Landmark Theatres is sold to the production company of a billionaire real estate developer
Billionaire investors Mark Cuban and Todd Wagner have found a buyer for Landmark Theatres, the nation’s largest owner of art-house cinemas.
The Los Angeles-based company has been sold to Cohen Media Group, the film production and distribution company of New York real estate billionaire Charles S. Cohen, the firms said Tuesday.
Terms of the deal were not disclosed.
Privately held Landmark specializes in independent and foreign films, along with new Hollywood fare. It owns and operates 52 theaters with 252 screens in 27 cities, including New York, Denver, Washington and San Francisco. It has three Los Angeles locations, including its flagship theater, the Landmark at the Westside Pavillion.
Dallas Mavericks owner Cuban and his longtime business partner Wagner have been looking to sell Landmark for years, on an off-and-on basis. They acquired the chain in 2003 from Los Angeles-based asset manager Oaktree Capital, which had taken the exhibitor out of bankruptcy.
The company’s most recent effort to sell Landmark began late last year. The process started to kick into high gear in spring as suitors expressed interest in doing a deal.
Cuban and Wagner previously put Landmark on the block in 2011, but no sale occurred. Cuban and Wagner also own indie film distributor Magnolia Pictures and networks AXS TV and HDNet Movies.
Landmark has attracted interest from multiple potential buyers over the last few months. Executives at global streaming giant Netflix Inc. had broached the idea of buying Landmark but backed off over price, according to people familiar with the matter. Amazon.com, which has its own film production and streaming business, was also reportedly interested. Additionally, outspoken media entrepreneur Byron Allen had talked about buying the company.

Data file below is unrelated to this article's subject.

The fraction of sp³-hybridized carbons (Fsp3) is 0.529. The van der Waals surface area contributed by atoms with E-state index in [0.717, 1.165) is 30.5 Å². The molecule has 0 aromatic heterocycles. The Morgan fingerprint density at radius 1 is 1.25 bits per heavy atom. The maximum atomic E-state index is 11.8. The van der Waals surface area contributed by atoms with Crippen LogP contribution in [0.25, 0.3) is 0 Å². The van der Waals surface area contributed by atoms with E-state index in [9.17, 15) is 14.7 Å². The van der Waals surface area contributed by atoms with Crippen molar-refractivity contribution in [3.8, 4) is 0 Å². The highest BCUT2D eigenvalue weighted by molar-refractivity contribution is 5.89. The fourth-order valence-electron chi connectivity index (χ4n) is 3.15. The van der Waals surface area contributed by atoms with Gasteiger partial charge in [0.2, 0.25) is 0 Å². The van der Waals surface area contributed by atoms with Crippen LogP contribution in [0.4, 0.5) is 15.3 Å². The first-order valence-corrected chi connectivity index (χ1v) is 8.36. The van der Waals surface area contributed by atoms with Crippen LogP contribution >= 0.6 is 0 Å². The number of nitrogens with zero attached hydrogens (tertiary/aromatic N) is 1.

But Cohen was a natural fit to buy Landmark, which will retain its current senior leadership team including Chief Executive Ted Mundorff, executives said.
Cohen, worth $3.4 billion, according to Forbes, made his fortune in real estate, owning office buildings in New York City and multiple design centers.
His Cohen Media Group specializes in releasing foreign and art-house titles, such as the Iranian drama “The Salesman,” which won the 2017 Oscar for best foreign language film, and the 2015 release “Timbuktu.” In addition to distributing movies, the company is known for restoring cinematic classics including the Merchant Ivory collection and the Buster Keaton catalog. Buying the Landmark chain will give Cohen a stronger platform to distribute his company’s movies.
“I think it’s the best scenario that you could ask for,” Mundorff said in a phone interview. “You have a gentleman who’s passionate about independent film, and now he gets to buy the premier indie circuit. It’s handmade for him.”
Cohen serves as chairman and chief executive of Cohen Brothers Realty Corp. The New York firm owns and manages more than 12 million square feet of office space and design centers across the country, according to trade publication Real Deal New York. Among its properties is West Hollywood’s Pacific Design Center.
He also owns high-end brands such as Harrys of London and luggage company T. Anthony, as well as the Quad Cinema in Greenwich Village.
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